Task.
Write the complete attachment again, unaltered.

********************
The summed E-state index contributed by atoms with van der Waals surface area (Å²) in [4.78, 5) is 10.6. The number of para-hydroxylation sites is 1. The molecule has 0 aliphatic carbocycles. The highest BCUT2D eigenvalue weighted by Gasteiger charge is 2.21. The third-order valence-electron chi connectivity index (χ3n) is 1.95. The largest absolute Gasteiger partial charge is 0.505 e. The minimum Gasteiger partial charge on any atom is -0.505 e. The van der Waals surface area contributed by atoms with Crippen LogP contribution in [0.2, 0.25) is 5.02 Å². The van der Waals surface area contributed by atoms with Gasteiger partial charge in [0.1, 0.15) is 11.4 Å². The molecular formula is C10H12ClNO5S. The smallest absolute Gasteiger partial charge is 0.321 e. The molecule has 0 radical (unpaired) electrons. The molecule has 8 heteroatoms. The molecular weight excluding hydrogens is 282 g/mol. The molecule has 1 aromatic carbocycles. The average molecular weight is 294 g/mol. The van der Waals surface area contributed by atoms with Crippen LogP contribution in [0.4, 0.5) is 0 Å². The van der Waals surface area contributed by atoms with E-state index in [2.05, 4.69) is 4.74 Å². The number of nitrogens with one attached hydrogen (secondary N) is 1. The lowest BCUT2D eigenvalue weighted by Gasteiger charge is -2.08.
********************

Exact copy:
The summed E-state index contributed by atoms with van der Waals surface area (Å²) in [4.78, 5) is 10.6. The number of para-hydroxylation sites is 1. The molecule has 0 aliphatic carbocycles. The highest BCUT2D eigenvalue weighted by Gasteiger charge is 2.21. The third-order valence-electron chi connectivity index (χ3n) is 1.95. The largest absolute Gasteiger partial charge is 0.505 e. The minimum Gasteiger partial charge on any atom is -0.505 e. The van der Waals surface area contributed by atoms with Crippen LogP contribution in [0.2, 0.25) is 5.02 Å². The van der Waals surface area contributed by atoms with Gasteiger partial charge in [0.1, 0.15) is 11.4 Å². The molecular formula is C10H12ClNO5S. The smallest absolute Gasteiger partial charge is 0.321 e. The molecule has 0 radical (unpaired) electrons. The molecule has 8 heteroatoms. The molecular weight excluding hydrogens is 282 g/mol. The molecule has 1 aromatic carbocycles. The average molecular weight is 294 g/mol. The van der Waals surface area contributed by atoms with Crippen LogP contribution in [0.4, 0.5) is 0 Å². The van der Waals surface area contributed by atoms with E-state index in [2.05, 4.69) is 4.74 Å². The number of nitrogens with one attached hydrogen (secondary N) is 1. The lowest BCUT2D eigenvalue weighted by Gasteiger charge is -2.08.